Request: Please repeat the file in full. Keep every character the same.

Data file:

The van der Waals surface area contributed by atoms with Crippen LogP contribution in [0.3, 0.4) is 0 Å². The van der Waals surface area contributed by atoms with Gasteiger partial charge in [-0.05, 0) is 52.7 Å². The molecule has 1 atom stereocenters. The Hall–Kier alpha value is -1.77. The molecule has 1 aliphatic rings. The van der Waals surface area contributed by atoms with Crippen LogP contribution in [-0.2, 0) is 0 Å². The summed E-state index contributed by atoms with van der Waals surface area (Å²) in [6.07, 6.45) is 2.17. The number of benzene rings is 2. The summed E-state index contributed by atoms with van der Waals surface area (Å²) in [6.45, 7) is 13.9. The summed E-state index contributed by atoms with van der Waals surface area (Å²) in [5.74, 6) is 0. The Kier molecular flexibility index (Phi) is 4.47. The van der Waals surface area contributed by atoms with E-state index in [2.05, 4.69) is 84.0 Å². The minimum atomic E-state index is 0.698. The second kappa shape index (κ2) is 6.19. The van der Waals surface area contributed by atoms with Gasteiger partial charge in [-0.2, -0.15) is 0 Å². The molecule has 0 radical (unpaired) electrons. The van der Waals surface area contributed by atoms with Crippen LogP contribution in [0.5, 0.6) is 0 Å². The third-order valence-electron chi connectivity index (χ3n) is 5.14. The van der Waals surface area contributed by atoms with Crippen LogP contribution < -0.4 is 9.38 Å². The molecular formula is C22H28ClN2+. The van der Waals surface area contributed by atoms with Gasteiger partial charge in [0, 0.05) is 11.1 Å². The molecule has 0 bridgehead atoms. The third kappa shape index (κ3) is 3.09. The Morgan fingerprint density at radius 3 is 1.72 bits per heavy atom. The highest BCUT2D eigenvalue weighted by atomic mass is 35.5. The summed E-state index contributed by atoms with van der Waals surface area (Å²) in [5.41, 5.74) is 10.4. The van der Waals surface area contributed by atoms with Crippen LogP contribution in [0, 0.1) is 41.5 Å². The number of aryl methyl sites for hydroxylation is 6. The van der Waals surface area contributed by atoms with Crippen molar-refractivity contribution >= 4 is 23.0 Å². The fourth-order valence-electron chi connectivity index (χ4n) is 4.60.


The van der Waals surface area contributed by atoms with Crippen LogP contribution in [0.3, 0.4) is 0 Å². The van der Waals surface area contributed by atoms with Gasteiger partial charge in [-0.05, 0) is 52.7 Å². The molecule has 1 atom stereocenters. The Hall–Kier alpha value is -1.77. The molecule has 1 aliphatic rings. The van der Waals surface area contributed by atoms with Crippen LogP contribution in [-0.2, 0) is 0 Å². The summed E-state index contributed by atoms with van der Waals surface area (Å²) in [6.07, 6.45) is 2.17. The number of benzene rings is 2. The summed E-state index contributed by atoms with van der Waals surface area (Å²) in [6.45, 7) is 13.9. The summed E-state index contributed by atoms with van der Waals surface area (Å²) in [5.74, 6) is 0. The Kier molecular flexibility index (Phi) is 4.47. The van der Waals surface area contributed by atoms with E-state index in [2.05, 4.69) is 84.0 Å². The minimum atomic E-state index is 0.698. The second kappa shape index (κ2) is 6.19. The van der Waals surface area contributed by atoms with Gasteiger partial charge in [-0.2, -0.15) is 0 Å². The molecule has 0 radical (unpaired) electrons. The van der Waals surface area contributed by atoms with Crippen LogP contribution in [0.5, 0.6) is 0 Å². The third-order valence-electron chi connectivity index (χ3n) is 5.14. The van der Waals surface area contributed by atoms with Crippen LogP contribution < -0.4 is 9.38 Å². The molecular formula is C22H28ClN2+. The van der Waals surface area contributed by atoms with Gasteiger partial charge in [0, 0.05) is 11.1 Å². The molecule has 0 bridgehead atoms. The third kappa shape index (κ3) is 3.09. The Morgan fingerprint density at radius 3 is 1.72 bits per heavy atom. The highest BCUT2D eigenvalue weighted by atomic mass is 35.5. The summed E-state index contributed by atoms with van der Waals surface area (Å²) in [5.41, 5.74) is 10.4. The van der Waals surface area contributed by atoms with Crippen LogP contribution in [0, 0.1) is 41.5 Å². The number of aryl methyl sites for hydroxylation is 6. The van der Waals surface area contributed by atoms with Crippen molar-refractivity contribution >= 4 is 23.0 Å². The fourth-order valence-electron chi connectivity index (χ4n) is 4.60.